Pantone color system

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Pantone color fan
The Pantone Color System or Pantone Matching System is a standardized color system made by Pantone Inc. in 1963.[1]. This system is important because what appears on a monitor is never what actually appears on paper. [3] The standardized color system makes it easier for reproduction since each color has a specific formula in the color system. The Pantone color system is the most common spot-color system used by printers.[2] The standardized system makes it simpler to correlate one company's color to another, by simply referring to the Pantone number. However, production costs increase when using spot color systems because spot colors use separate inks to create their color.[3] A Pantone color formula is expressed by two digits followed by a dash and four more digits as well as a suffix (either TPX or TCX) at the end. For example, the formula for tangerine is: 15–1247 TCX. [4]

Pantone Color System and Cartographic Design

As all ink available around the world is not produced by one single company, a systemized color standard such as Pantone becomes useful. In cartography and map design, the Pantone Color System or Pantone Matching System makes it easy to find the same color over and over again by referring to the assigned formula for each color. In order to match colors from monitor to paper, PANTONE provides a variety of swatches and chip books. [5] Cartographers can go back and use a particular and unique color as many times as they please. The Pantone Color System can also be helpful in large projects where the same color needs to be used by multiple cartographers remotely. Furthermore, it eliminates any confusion in color identification when it comes to commercial mass printing of maps.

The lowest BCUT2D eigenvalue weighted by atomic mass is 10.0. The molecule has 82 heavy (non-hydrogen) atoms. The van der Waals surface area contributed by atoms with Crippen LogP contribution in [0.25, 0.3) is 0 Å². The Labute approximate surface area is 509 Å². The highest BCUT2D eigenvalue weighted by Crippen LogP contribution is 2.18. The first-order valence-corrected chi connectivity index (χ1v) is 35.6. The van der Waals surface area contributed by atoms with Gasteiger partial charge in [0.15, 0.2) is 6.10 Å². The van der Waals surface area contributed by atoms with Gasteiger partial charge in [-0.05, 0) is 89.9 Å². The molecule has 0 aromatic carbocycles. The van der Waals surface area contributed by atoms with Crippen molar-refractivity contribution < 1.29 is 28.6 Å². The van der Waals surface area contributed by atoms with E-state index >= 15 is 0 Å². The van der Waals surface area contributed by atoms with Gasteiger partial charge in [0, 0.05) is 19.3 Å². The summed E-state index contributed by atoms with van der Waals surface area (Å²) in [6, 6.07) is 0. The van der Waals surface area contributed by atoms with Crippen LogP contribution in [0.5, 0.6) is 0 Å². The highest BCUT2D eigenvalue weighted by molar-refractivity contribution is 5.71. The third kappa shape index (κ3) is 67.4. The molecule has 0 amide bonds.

See Also


  1. Pantone, [1], "Wikipedia"
  2. Tyner, J. A. (2010). Principles of Map Design. (1st ed., p. 61) New York, NY: The Guilford Press.
  3. Slocum, T. A., McMaster, R. B., Kessler, F. C., & Howard, H. H. (2009). Thematic Cartography and Geovisualization. (3rd ed., pp. 238-239). Upper Saddle River, NJ: Pearson Education, Inc.
  4. Pantone, Numbering Explained. [2]
  5. The Pantone Matching System - always show your true colors, Accessed September 27, 2017